@Simone_De_Beauvoir If they do less work they should get less pay, that would be equal. It is the assumption they will do less work that is annoying of course. I still would think that would wind up impacting whether the company hires women, more than salary. And, I don’t like slave driving jobs that require 60 hours a week +, with little flexibility in work hours when there could be, but that is another topic.

wundayatta's avatar

I think people support equal pay for equal work. However, leaving work to take care of a family makes a person less valuable at work, whether a man or a woman does it. Women tend to do it more, though. Also, women tend to prefer jobs that involve fewer hours so they can spend more time at home. That’s why you’ll find more women are Dermatologists and fewer are heart surgeons.

Now if a male dermatologist working the same hours with the same years of experience was making more than a woman with the same qualities, I would hope that Romney would have a problem with that. However, I hope that women would not have a problem with a man who works twice as many hours and has seen twice as many patients earning more than the woman who does not have the same qualities.

I have heard that economists who take things into account such as hours worked and tenure in the position and all that find that women make a much higher portion of what men make than the traditional 72 cents on the dollar (or whatever it is) that does not take these things into account. I’m not sure what it gets up to—maybe something in the 90s. Which means there is still an unexplained wage gap, but it isn’t as large as the gap a lot of people point to.

The wage gap in my life has always gone the other way around. I’ve generally made around a half of what my partner makes. Sometimes as much as sixty percent of what she makes. She has to quit working outside the home for me to make more than she does.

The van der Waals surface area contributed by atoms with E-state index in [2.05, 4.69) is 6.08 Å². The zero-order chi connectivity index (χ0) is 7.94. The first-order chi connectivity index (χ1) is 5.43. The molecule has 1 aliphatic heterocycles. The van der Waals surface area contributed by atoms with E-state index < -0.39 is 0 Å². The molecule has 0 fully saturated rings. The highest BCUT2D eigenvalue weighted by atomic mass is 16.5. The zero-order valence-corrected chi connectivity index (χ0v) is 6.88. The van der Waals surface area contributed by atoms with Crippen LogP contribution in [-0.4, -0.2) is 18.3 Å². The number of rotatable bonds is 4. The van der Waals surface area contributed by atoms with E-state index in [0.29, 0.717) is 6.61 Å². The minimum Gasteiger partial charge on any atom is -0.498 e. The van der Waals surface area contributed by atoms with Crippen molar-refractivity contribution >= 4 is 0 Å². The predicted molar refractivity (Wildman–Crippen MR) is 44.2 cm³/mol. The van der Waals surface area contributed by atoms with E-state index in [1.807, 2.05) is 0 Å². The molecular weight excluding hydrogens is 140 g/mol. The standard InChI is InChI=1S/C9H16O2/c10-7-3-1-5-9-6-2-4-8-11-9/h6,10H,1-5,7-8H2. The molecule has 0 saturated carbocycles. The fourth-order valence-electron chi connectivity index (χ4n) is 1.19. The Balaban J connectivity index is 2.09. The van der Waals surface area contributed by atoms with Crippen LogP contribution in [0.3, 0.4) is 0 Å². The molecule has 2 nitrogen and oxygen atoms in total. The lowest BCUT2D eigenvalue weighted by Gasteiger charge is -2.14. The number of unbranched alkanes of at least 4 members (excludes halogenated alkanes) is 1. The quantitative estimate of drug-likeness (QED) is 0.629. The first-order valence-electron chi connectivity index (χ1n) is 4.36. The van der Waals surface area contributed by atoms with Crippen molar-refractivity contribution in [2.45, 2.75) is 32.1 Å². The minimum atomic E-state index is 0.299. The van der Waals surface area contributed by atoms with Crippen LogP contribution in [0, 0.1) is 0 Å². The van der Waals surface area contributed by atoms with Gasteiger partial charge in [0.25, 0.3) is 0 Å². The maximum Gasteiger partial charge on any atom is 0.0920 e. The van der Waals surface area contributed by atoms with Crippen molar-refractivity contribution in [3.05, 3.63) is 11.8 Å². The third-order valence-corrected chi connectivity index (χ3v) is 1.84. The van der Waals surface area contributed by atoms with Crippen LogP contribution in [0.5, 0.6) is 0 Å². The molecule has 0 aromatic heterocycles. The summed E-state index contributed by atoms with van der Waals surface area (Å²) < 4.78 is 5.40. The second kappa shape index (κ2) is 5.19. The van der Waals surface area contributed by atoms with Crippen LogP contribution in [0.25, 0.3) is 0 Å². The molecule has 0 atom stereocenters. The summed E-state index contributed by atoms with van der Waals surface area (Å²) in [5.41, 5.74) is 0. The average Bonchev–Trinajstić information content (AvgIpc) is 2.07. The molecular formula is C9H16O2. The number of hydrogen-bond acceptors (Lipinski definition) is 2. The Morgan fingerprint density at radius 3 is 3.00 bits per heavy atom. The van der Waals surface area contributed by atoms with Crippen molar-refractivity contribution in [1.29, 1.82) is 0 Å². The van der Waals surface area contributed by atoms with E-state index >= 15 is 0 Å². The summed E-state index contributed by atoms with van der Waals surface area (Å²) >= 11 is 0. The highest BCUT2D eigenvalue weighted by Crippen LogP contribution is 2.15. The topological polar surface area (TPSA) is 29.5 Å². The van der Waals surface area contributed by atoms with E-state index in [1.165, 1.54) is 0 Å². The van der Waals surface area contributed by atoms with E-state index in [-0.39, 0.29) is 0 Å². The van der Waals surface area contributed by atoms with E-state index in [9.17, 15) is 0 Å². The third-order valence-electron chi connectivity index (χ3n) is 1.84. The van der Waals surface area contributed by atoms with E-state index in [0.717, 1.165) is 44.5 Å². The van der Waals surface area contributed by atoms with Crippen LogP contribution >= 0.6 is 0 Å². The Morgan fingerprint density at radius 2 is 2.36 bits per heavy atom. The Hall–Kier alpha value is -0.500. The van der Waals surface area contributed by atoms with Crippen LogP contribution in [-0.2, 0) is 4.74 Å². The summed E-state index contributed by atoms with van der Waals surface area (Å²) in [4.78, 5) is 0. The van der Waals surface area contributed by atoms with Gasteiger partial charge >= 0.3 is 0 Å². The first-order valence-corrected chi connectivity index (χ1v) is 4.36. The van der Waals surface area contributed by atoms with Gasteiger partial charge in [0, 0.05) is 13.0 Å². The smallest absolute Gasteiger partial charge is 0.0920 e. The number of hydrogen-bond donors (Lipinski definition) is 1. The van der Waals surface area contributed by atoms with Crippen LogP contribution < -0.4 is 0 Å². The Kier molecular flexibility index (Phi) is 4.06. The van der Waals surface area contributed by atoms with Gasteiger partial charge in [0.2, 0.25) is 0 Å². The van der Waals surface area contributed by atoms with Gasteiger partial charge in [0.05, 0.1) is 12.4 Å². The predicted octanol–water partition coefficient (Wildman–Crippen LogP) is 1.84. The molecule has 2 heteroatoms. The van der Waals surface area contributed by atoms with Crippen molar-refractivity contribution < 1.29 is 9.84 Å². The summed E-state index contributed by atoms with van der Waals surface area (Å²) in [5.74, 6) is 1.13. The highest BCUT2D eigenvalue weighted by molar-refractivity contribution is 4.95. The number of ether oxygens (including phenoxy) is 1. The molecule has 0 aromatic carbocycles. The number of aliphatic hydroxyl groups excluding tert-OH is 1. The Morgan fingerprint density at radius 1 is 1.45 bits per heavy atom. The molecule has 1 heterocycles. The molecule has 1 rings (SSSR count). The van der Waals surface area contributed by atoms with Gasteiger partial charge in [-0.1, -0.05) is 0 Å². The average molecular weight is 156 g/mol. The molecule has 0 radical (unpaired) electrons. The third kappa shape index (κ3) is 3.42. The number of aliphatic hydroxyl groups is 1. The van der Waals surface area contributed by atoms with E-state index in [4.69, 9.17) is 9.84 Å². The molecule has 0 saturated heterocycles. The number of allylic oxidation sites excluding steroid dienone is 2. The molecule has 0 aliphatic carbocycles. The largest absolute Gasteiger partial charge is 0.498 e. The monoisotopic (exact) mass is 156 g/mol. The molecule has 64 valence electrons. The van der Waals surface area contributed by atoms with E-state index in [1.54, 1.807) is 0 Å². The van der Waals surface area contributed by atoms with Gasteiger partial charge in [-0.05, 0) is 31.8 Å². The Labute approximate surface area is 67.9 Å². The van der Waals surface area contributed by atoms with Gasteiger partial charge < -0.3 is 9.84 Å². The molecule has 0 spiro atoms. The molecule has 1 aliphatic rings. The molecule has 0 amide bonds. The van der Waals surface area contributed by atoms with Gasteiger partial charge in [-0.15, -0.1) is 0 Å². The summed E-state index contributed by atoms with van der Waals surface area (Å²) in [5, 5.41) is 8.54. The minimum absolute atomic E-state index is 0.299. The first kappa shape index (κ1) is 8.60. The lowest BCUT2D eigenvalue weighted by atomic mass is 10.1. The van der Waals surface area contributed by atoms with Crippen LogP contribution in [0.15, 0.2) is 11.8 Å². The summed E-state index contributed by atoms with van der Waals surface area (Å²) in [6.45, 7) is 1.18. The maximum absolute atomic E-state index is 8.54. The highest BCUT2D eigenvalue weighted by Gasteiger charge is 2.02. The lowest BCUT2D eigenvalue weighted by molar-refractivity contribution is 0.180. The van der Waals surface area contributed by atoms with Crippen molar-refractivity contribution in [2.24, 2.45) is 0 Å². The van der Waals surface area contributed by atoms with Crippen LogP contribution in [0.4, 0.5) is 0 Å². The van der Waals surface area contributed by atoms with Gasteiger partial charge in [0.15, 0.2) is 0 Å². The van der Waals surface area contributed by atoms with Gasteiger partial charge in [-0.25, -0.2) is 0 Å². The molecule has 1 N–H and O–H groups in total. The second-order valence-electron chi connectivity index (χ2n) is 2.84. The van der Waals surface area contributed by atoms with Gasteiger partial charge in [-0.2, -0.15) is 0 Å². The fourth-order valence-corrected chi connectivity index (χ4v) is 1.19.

How do we explain this? Market failure? The kind of work they do? My decision to do certain kinds of work where no one makes a lot of money? Or should we not try to explain it and say that I’m a guy; I should make as much as my wife does. Yeah. My employer will go for that, big time. [Rolls eyes].

I don’t buy the pay gap numbers. I think there’s a pay gap, but it’s not nearly as big as it seems when you account for the impact of the kinds of employment choices women make compared to the ones men make.

I don’t think there should be a pay gap, though. Women should get equal pay for equal work. But determining what equal work is—that’s not so easy.

nikipedia's avatar

@wundayatta, I agree that the pay gap is misrepresented—women are not being paid substantially less for identical work, although they are paid less, and that is still problematic. But more problematic is the reality that if couples want to have children, the expectation remains that women will have an expendable career, and minimal accommodations need to be made by the employer for her to have a child and still have a job.

Qingu's avatar

If the market doesn’t want to pay woman the same amount for the same work as men, surely the market is right.

Who are we mere mortals to question the wisdom of the divine invisible hand of the market? Does a piece of clay ask questions of a potter?

JLeslie's avatar